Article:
Opportunity to depend on the Spirit’s power
As it is written, “Therefore I will praise you among the Gentiles, and sing to your name.” And again it is said, “Rejoice, O Gentiles, with his people.” And again, “Praise the Lord, all you Gentiles, and let all the peoples extol him.” And again Isaiah says, “The root of Jesse will come, even he who arises to rule the Gentiles; in him will the Gentiles hope.”
May the God of hope fill you with all joy and peace in believing, so that by the power of the Holy Spirit you may abound in hope.
Attentive reading of the letter to the Roman Christians reveals that the Jewish disciples of Jesus, even in the empire’s capitol city, were struggling with the inclusion of the believing Gentiles. In the early chapters of Romans, Paul levels the playing field. “All have sinned. All need righteousness. All obtain it through faith apart from works. All raised to new life in Christ. And all walk with God in the power of the Spirit.”
There are no “classes” within the body of Christ (Cf. Gal.3:28). Which is why Paul’s finishing words in this letter are so much fun, so profoundly encouraging. He underscores repeatedly how much access to joy there is for the Gentiles in Jesus. Non-Jewish believers — all of them from anywhere — get to celebrate the Root of Jesse. Paul’s benediction exudes the hope we have through the power of the Holy Spirit. He is the one who fills us to the brim with joy and peace in believing, even when the circumstances of our life are tough. He is the one who causes hope to abound (i.e., to flourish, overflow, teem plentifully) despite the sobering challenges.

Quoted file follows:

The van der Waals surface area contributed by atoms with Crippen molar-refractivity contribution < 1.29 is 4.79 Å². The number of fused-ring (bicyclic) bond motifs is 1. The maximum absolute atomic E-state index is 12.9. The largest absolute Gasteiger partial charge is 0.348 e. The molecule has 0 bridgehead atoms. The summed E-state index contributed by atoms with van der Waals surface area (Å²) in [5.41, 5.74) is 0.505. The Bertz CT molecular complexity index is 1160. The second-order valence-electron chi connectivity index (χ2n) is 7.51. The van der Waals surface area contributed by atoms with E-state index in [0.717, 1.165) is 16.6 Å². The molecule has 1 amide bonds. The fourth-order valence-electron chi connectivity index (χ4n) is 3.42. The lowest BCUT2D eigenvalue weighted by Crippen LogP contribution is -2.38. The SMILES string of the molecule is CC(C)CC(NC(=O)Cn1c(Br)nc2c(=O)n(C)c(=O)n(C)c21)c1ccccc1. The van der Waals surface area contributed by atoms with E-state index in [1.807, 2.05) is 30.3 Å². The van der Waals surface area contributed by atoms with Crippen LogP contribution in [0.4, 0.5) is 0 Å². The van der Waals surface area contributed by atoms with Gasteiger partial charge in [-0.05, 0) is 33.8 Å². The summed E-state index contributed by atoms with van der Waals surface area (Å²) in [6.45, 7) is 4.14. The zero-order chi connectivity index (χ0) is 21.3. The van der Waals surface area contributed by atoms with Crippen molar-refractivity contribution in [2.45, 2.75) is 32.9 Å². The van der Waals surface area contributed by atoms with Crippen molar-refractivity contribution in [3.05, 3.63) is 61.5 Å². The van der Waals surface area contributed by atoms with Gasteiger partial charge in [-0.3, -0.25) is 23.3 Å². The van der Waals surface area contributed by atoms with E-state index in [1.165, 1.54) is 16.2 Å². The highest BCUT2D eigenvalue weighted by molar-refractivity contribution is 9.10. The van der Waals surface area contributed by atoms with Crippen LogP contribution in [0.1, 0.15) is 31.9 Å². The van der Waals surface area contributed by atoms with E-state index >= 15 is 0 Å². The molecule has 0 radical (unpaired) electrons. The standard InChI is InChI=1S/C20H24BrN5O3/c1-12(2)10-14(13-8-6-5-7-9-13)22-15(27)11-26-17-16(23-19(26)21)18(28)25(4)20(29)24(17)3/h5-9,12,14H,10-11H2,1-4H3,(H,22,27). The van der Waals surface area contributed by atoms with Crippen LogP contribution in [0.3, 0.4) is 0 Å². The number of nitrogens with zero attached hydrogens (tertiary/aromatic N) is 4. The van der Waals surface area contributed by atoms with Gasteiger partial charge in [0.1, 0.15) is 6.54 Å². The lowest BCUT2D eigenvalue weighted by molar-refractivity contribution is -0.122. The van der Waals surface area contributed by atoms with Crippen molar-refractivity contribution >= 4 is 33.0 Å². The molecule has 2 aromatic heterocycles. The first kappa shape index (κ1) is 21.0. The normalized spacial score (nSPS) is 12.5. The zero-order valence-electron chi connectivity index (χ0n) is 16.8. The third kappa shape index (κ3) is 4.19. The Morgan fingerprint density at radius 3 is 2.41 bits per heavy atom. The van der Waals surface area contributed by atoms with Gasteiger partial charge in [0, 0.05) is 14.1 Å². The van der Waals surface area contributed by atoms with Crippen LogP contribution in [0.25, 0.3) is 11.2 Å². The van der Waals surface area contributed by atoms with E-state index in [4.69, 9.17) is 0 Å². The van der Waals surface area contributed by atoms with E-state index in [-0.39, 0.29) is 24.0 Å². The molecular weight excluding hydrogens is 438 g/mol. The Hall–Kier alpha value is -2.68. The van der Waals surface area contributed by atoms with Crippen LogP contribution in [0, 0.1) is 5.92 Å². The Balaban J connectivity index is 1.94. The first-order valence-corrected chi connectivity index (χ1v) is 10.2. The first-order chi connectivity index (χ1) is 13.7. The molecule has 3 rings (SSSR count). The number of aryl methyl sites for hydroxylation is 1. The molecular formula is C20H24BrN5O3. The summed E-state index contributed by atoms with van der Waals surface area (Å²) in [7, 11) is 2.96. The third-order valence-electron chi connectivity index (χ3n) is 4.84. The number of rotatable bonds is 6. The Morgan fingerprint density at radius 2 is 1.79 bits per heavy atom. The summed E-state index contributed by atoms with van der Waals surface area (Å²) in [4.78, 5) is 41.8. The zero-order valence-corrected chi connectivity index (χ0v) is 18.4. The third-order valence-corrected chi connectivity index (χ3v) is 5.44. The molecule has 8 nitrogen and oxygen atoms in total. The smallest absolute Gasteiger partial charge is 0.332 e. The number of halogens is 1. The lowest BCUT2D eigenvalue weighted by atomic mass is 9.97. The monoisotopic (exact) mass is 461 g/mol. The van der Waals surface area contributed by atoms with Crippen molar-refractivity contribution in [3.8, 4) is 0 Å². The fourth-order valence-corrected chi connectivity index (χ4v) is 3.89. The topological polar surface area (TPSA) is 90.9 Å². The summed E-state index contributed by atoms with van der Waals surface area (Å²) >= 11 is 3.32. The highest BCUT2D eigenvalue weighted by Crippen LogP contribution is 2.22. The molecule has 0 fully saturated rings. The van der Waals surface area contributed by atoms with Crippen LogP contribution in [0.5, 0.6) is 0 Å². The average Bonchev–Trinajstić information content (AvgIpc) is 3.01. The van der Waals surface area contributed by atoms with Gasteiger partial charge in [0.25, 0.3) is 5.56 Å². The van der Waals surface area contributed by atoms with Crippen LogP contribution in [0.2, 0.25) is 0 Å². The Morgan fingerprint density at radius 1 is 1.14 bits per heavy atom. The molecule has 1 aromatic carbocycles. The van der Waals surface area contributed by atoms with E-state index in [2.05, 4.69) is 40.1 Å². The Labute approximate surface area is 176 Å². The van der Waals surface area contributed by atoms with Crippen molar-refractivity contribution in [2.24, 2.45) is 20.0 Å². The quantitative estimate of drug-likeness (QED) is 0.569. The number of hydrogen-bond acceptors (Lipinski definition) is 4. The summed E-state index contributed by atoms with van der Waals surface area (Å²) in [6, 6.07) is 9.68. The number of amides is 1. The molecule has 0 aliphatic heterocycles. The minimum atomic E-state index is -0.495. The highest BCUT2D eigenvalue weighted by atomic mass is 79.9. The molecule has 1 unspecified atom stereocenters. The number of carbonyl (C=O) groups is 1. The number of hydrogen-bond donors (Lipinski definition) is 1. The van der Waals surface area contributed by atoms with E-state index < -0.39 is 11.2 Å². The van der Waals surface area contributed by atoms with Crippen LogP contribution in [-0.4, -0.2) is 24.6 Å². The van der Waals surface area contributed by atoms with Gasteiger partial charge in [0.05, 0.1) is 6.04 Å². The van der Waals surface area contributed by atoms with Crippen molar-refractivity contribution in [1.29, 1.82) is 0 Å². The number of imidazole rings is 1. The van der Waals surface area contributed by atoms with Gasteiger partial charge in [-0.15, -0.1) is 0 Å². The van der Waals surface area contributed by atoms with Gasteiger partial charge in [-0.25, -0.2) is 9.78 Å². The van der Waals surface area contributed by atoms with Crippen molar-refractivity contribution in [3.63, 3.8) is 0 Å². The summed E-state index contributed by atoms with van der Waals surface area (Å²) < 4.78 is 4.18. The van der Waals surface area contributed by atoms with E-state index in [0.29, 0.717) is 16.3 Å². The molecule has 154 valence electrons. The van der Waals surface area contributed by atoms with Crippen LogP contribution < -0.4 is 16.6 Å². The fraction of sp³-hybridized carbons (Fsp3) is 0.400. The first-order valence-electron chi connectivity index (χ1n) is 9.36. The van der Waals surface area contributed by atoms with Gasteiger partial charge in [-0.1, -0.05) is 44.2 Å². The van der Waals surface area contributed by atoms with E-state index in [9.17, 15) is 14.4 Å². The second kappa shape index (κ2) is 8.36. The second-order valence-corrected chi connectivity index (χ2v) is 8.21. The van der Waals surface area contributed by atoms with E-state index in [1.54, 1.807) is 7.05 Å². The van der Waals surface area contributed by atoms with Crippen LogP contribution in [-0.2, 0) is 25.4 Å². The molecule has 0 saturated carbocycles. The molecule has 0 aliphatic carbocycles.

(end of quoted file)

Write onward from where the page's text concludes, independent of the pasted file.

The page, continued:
Are you accessing the power of the Holy Spirit’s presence and flow in your life these days? Especially in the tough stuff? The Lord of the Rings author J.R.R. Tolkein said, ““The world is indeed full of peril, and in it there are many dark places; but still there is much that is fair, and though in all lands love is now mingled with grief, it grows perhaps the greater.” Yet the hope sourced in God’s Spirit is more than a muse that “the fair” will somehow prevail. It is a settled confidence in the fact that the hope He gives is a hope grounded in divine promises that are sure to prevail. Our Lord Jesus is soon to return, and with Him, an age of joy and glory.